The Oregonian broke the news late last night that the ambulance company that arrived on the scene of James Chasse's arrest in 2006 has settled its part in a federal wrongful-death lawsuit. According to reporter Maxine Bernstein's story, the company will pay around $600,000 to Chasse's family. That leaves the City of Portland and the police as the only defendants in the case.


In court depositions, the two paramedics who responded to the call said they were not aware of the details of Chasse's apprehension. They did not know he had a mental illness, and judged his condition by his blood pressure and complexion. The paramedics say police told them they had been chasing Chasse, and that he kept struggling until he suddenly stopped resisting.

Hergert said she had difficulty getting a blood pressure cuff on Chasse's arm, and looked at one of the officers to "communicate that I wanted the hobble removed. The officer said 'Not a chance' " and moved the patient's feet toward his arms to create more slack. She said she then was able to take Chasse's blood pressure. She said it was 119/73, calling that well within the normal range, and his pulse was 100, at the high end of normal, she testified in court documents.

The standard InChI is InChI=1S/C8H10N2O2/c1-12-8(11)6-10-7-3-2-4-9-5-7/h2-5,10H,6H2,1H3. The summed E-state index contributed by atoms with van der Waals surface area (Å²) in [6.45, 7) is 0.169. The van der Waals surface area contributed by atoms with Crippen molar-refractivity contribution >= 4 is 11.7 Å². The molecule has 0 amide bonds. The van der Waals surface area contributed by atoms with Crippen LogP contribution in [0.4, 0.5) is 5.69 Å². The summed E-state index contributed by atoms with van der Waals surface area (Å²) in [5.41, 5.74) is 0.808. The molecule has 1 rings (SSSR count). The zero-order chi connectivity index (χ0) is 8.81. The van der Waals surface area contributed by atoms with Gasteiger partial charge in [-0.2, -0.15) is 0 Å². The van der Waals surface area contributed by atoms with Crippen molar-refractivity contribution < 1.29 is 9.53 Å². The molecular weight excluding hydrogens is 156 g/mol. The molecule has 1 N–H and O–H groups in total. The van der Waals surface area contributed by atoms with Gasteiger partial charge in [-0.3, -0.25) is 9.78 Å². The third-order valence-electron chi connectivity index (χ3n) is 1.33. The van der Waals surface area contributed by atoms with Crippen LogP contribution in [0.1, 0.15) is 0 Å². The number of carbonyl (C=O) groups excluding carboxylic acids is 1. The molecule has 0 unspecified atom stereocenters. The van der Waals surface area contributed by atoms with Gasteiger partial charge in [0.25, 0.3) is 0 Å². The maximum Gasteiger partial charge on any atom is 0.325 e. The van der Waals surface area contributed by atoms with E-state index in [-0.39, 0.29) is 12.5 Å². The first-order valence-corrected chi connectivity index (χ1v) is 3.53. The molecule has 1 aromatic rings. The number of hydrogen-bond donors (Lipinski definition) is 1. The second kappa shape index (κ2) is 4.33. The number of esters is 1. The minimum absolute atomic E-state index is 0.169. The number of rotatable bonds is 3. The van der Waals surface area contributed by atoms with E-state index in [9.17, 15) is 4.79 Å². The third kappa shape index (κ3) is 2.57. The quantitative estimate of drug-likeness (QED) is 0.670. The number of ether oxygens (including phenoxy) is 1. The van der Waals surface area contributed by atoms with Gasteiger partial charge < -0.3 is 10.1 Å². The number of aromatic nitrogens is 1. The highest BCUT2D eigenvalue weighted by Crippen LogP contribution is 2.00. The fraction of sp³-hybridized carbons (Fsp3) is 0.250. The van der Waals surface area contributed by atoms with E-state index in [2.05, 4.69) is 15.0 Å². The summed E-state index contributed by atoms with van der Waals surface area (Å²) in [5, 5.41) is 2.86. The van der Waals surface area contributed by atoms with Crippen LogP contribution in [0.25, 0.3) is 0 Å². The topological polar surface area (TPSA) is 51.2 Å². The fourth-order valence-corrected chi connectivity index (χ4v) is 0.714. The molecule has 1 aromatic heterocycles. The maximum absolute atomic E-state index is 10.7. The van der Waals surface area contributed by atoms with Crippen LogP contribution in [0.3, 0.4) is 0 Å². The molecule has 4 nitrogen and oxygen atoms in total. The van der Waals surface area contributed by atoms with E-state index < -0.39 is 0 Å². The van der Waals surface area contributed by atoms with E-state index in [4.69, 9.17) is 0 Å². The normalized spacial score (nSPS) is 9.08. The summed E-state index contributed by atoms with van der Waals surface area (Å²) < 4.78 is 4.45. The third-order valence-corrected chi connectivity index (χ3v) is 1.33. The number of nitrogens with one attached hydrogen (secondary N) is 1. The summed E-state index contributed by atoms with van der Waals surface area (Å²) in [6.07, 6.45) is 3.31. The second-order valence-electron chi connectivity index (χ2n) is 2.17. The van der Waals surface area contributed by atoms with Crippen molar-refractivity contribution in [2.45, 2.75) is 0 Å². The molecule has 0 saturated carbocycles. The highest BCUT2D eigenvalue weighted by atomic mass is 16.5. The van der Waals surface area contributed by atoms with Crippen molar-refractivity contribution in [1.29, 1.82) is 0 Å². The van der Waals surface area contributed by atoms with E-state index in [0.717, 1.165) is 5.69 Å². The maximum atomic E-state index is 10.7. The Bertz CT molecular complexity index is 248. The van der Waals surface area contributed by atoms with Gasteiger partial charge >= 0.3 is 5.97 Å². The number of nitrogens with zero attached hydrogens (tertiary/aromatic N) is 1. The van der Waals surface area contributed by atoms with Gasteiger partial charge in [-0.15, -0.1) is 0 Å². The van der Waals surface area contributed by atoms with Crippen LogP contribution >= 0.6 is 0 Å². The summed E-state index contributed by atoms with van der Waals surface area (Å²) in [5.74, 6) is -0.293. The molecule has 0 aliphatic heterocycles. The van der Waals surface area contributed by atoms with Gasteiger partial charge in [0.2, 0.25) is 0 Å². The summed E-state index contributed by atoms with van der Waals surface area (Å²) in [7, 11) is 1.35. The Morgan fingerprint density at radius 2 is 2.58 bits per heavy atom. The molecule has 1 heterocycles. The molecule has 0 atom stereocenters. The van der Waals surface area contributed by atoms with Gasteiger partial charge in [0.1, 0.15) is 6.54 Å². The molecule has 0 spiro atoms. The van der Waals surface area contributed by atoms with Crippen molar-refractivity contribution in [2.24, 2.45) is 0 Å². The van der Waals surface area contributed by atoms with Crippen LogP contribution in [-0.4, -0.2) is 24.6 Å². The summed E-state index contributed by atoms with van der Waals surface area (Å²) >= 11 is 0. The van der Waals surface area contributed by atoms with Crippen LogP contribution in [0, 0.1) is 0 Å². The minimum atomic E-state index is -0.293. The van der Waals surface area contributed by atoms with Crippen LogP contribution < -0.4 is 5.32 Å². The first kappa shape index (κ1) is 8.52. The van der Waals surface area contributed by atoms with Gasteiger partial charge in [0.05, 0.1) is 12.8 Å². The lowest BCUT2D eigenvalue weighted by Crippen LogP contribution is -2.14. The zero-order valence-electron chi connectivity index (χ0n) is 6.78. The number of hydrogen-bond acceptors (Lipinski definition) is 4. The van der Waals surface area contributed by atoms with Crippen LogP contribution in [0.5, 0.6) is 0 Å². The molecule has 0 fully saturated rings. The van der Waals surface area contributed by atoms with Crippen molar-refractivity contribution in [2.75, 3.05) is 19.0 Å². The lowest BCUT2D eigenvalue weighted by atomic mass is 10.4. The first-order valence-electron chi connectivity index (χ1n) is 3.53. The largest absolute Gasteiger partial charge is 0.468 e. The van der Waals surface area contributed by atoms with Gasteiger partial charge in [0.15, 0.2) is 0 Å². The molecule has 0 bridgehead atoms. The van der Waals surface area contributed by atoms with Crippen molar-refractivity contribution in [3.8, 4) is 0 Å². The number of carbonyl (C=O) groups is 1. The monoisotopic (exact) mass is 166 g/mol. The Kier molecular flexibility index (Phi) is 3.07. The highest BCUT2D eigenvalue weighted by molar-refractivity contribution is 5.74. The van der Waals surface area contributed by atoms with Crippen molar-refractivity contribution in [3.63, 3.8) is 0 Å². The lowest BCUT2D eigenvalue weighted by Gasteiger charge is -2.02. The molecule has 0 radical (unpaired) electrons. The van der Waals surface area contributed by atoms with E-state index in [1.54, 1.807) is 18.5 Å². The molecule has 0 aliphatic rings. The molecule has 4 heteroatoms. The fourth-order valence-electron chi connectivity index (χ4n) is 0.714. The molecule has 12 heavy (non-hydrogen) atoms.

Hergert said she had no idea Chasse suffered from a mental illness, and had overhead officers say they thought Chasse had drugs.

"Although in my opinion emergency transport to a hospital was not medically indicated, I offered to transport the patient. The officer declined and said the patient would be going to jail," she said, in a court filing.

The county jail refused to book Chasse after he had an apparent seizure in a holding cell. He died in a police car on the way to a hospital. Read the Mercury's ongoing coverage of the case here.